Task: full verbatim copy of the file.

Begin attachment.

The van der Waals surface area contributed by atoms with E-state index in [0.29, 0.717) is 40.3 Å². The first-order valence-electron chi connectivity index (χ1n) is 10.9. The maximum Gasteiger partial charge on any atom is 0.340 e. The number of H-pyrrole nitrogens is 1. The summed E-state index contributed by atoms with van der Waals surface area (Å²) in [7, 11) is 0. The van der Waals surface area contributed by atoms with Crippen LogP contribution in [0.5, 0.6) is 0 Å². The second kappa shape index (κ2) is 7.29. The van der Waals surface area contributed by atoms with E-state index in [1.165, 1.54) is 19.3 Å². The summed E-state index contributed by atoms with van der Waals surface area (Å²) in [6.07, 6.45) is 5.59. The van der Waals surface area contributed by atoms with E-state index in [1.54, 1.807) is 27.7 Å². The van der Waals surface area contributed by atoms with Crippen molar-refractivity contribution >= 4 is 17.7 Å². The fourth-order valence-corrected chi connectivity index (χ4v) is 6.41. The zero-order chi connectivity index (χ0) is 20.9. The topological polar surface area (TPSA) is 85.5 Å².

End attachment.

The van der Waals surface area contributed by atoms with E-state index in [0.29, 0.717) is 40.3 Å². The first-order valence-electron chi connectivity index (χ1n) is 10.9. The maximum Gasteiger partial charge on any atom is 0.340 e. The number of H-pyrrole nitrogens is 1. The summed E-state index contributed by atoms with van der Waals surface area (Å²) in [7, 11) is 0. The van der Waals surface area contributed by atoms with Crippen LogP contribution in [0.5, 0.6) is 0 Å². The second kappa shape index (κ2) is 7.29. The van der Waals surface area contributed by atoms with E-state index in [1.165, 1.54) is 19.3 Å². The summed E-state index contributed by atoms with van der Waals surface area (Å²) in [6.07, 6.45) is 5.59. The van der Waals surface area contributed by atoms with E-state index in [1.54, 1.807) is 27.7 Å². The van der Waals surface area contributed by atoms with Crippen molar-refractivity contribution >= 4 is 17.7 Å². The fourth-order valence-corrected chi connectivity index (χ4v) is 6.41. The zero-order chi connectivity index (χ0) is 20.9. The topological polar surface area (TPSA) is 85.5 Å².